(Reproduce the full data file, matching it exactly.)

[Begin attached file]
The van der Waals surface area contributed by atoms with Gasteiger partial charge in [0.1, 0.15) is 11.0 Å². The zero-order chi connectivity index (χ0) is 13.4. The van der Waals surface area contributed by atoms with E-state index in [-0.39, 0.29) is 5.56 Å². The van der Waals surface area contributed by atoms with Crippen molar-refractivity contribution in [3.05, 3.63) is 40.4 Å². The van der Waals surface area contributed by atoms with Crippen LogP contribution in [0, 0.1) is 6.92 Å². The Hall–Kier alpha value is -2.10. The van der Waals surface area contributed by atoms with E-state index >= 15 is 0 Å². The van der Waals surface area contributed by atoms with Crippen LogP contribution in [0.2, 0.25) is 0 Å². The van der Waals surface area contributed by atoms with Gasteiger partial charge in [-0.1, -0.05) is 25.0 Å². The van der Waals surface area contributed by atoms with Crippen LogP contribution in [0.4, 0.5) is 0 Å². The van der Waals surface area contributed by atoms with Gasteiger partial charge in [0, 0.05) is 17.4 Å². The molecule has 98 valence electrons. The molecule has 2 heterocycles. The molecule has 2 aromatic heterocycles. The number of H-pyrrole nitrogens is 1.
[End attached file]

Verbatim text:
The van der Waals surface area contributed by atoms with Gasteiger partial charge in [0.1, 0.15) is 11.0 Å². The zero-order chi connectivity index (χ0) is 13.4. The van der Waals surface area contributed by atoms with E-state index in [-0.39, 0.29) is 5.56 Å². The van der Waals surface area contributed by atoms with Crippen molar-refractivity contribution in [3.05, 3.63) is 40.4 Å². The van der Waals surface area contributed by atoms with Crippen LogP contribution in [0, 0.1) is 6.92 Å². The Hall–Kier alpha value is -2.10. The van der Waals surface area contributed by atoms with E-state index >= 15 is 0 Å². The van der Waals surface area contributed by atoms with Crippen LogP contribution in [0.2, 0.25) is 0 Å². The van der Waals surface area contributed by atoms with Gasteiger partial charge in [-0.1, -0.05) is 25.0 Å². The van der Waals surface area contributed by atoms with Crippen LogP contribution in [0.4, 0.5) is 0 Å². The van der Waals surface area contributed by atoms with Gasteiger partial charge in [0, 0.05) is 17.4 Å². The molecule has 98 valence electrons. The molecule has 2 heterocycles. The molecule has 2 aromatic heterocycles. The number of H-pyrrole nitrogens is 1.